A VPN works its magic by building up a virtual tunnel–hence the name–between your device running a VPN client and a VPN server in a remote location. All data in and out of your device is sent through the tunnel after being encrypted using strong algorithms that make it impossible to crack. When data from your computer arrives at the VPN server, it is decrypted before being sent out on the Internet.
Bypassing Netflix’s geo-blocking takes advantage of a side effect of VPNs. When the decrypted data leaves the VPN server, its source IP address is no longer that of your device but instead, it is the VPN server’s IP address. Your request will appear to Netflix as coming from the location of the VPN server instead of yours. While we could jump to the conclusion that, to access the American Netflix from outside the US, all we should need to do is connect to a VPN server located in the US, it is not always the case.
Netflix VPN bans explained
As we’ve indicated, Netflix works very hard at protecting its content licensing agreements–it has to! As such, Netflix will often block connections coming from VPN servers. How does Netflix know connections are coming from VPN servers? The same way they know you’re not in the US. Netflix constantly does some reverse-engineering to find the IP addresses of as many VPN servers as possible. And as of now, Netflix knows a lot of VPN server addresses, and will serve up the dreaded Netflix Proxy Error to users marked with these blacklisted IPs.
Knowing that, you need to carefully pick a VPN provider whose server’s addresses are not known by Netflix. But even if you find one, there’s no guarantee that Netflix won’t eventually learn their IP addresses and block them. The best providers use different stealth techniques–such as using virtual IP addresses that change on a regular basis–to try to prevent that from happening. And some are better than others at it.
A brief history of Netflix
When they started Netflix, back in 1997, Reed Hastings and Marc Randolph were actually starting an online DVD rental business. And that business went well and kept going–and growing–for ten years, passing the 4 million users mark in 2005.
Then, in 2007, Netflix revolutionized the world by launched their streaming service. A new era where people could watch rented content instantly on their computer was starting. No longer did you need to wait for the delivery of a DVD.
Netflix then actively sought partnerships with television set, game console, and media player manufacturers to stream online content directly to their platforms by installing a Netflix client app on their devices. Te more partnerships there were, the more content was sold.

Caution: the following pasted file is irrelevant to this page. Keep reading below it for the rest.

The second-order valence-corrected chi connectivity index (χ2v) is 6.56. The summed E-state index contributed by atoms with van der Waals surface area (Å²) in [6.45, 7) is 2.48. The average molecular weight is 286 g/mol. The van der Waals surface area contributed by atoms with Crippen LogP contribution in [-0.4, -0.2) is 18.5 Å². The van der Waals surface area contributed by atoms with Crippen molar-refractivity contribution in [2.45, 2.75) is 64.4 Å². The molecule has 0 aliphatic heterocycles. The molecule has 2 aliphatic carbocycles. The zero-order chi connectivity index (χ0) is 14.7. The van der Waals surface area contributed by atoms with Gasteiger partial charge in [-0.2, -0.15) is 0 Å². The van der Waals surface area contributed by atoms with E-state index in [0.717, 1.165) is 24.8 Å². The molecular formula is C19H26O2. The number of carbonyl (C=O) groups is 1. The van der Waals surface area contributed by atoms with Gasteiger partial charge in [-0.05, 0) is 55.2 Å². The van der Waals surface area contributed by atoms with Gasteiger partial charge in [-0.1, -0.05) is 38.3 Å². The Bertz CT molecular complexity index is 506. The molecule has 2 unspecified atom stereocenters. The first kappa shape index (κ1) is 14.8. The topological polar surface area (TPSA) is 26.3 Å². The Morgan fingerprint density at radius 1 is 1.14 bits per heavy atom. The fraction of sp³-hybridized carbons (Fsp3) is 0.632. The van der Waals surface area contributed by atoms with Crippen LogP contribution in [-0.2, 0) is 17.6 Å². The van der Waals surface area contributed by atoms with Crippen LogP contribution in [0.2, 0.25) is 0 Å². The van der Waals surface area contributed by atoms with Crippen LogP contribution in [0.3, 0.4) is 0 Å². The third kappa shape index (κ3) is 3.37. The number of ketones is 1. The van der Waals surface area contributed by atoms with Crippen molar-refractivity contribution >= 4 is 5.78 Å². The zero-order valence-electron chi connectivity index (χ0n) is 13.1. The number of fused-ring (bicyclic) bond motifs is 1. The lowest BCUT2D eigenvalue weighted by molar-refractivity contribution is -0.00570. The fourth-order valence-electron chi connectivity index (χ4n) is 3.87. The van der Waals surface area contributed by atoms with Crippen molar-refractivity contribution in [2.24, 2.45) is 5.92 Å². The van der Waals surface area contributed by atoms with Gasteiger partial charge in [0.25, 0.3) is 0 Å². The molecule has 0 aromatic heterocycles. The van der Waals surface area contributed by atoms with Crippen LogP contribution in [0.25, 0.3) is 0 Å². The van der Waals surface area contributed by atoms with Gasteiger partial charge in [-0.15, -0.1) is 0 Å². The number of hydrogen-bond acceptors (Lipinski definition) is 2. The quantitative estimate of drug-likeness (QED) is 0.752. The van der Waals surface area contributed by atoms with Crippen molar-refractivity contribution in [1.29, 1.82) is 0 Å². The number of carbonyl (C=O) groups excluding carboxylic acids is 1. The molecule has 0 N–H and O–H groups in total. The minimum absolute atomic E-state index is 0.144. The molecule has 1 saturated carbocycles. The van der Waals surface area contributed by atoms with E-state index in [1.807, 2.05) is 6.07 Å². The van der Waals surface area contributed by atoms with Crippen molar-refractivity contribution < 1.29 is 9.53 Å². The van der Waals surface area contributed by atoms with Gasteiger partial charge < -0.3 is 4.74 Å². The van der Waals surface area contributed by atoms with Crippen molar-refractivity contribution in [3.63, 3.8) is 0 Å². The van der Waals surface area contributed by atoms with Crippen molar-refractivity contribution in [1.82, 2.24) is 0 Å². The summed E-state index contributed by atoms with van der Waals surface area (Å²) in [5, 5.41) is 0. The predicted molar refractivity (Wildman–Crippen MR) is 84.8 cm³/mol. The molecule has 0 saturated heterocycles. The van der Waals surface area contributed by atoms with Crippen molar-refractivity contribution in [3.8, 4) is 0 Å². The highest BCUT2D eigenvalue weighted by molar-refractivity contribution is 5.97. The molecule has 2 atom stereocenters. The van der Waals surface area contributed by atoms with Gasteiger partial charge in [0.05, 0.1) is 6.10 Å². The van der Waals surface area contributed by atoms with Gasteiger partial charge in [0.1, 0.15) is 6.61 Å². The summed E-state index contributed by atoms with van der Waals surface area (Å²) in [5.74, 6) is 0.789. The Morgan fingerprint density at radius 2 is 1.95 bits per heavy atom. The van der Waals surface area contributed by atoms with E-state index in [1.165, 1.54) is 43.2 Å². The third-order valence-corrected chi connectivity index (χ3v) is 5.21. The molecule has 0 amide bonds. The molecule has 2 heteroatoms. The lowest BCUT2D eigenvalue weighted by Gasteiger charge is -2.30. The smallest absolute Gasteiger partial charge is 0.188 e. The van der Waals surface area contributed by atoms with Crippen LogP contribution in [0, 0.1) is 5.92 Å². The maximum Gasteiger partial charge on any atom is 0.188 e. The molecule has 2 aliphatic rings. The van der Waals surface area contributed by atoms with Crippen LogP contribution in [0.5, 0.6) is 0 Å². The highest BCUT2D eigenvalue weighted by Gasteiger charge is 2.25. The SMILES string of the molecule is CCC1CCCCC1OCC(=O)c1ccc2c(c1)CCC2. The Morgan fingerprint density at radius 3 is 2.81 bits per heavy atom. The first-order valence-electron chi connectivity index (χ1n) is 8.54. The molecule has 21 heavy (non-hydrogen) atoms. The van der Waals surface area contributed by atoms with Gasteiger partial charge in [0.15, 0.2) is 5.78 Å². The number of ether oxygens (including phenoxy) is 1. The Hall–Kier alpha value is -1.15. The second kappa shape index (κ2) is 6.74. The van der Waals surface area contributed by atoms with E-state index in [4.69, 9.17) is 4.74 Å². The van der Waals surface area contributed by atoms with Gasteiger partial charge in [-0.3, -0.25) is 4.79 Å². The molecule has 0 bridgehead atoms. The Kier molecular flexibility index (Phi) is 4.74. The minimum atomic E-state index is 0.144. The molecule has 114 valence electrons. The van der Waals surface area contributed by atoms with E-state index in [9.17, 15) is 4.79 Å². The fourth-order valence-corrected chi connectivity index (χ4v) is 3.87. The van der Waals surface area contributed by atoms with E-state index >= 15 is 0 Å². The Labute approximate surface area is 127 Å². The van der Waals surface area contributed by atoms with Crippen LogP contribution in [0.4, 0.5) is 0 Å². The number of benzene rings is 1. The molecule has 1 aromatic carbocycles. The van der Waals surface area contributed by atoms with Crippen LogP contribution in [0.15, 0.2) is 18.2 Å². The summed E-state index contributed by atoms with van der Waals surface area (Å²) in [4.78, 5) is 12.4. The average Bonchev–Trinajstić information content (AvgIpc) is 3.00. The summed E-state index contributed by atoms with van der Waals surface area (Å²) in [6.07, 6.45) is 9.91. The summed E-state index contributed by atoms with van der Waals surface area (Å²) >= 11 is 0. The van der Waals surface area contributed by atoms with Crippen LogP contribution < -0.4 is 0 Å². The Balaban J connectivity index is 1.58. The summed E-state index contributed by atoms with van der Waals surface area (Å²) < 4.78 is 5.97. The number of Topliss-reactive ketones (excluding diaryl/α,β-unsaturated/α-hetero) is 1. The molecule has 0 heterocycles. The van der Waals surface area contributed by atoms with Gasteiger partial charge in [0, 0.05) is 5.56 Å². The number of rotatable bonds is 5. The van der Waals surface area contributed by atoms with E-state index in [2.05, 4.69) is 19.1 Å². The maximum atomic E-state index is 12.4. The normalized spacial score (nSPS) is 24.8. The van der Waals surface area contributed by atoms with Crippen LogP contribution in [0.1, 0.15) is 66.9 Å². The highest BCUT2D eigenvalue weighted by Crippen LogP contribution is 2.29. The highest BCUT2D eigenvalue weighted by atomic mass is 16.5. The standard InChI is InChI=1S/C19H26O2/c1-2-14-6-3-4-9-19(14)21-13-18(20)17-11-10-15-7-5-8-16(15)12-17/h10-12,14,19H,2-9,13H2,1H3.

After an impressive, non-stop growth of more than 2o years, Netflix is now available on virtually every smart TV, media player, major game console, Android and iOS smartphone and tablet. Official figures are hard to find, but it is estimated that Netflix has almost reached the 120 million worldwide users mark. And the number still increases, with Netflix now reaching users in 190 some countries with localized versions of the service in most markets.
Changing the game with Netflix Originals
Started in 2013, Netflix Originals is one of Netflix’s newest venture into TV production. No longer just a streaming service, Netflix is now also a content producer. Netflix Originals are TV shows produced–or co-produced–by Netflix. They are usually of the highest quality and are often highly regarded and successful.
Most Netflix Originals are available exclusively on Netflix although some are available on broadcast TV. Some of the past few years’ best and most popular TV shows are Netflix Originals. Among them, one can think of Riverdale, that’s currently in its second season on the CW. Other hugely popular Netflix Originals titles include Stranger Things, Orange is the new black, House of cards, The Crown, and Arrested development. And Marvel superhero series Jessica Jones, Daredevil, Punisher, Iron Fist, Luke Cage and Defenders are also part of the Netflix Originals family.
VyprVPN is a great option for unblocking and accessing the American Netflix from anywhere in the world. The service has a solid reputation, an excellent feature set, a reasonable price and, more importantly, it works with Netflix. It might eventually stop working as Netflix acquires more and more VPN server addresses but chance are that by then, GoldenFrog will have changed the pool of IP addresses they use and still go undetected.
If you need a VPN for a short while when traveling for example, you can get our top ranked VPN free of charge. NordVPN includes a 30-day money-back guarantee. You will need to pay for the subscription, that’s a fact, but it allows full access for 30 days and then you cancel for a full refund. Their no-questions-asked cancellation policy lives up to its name.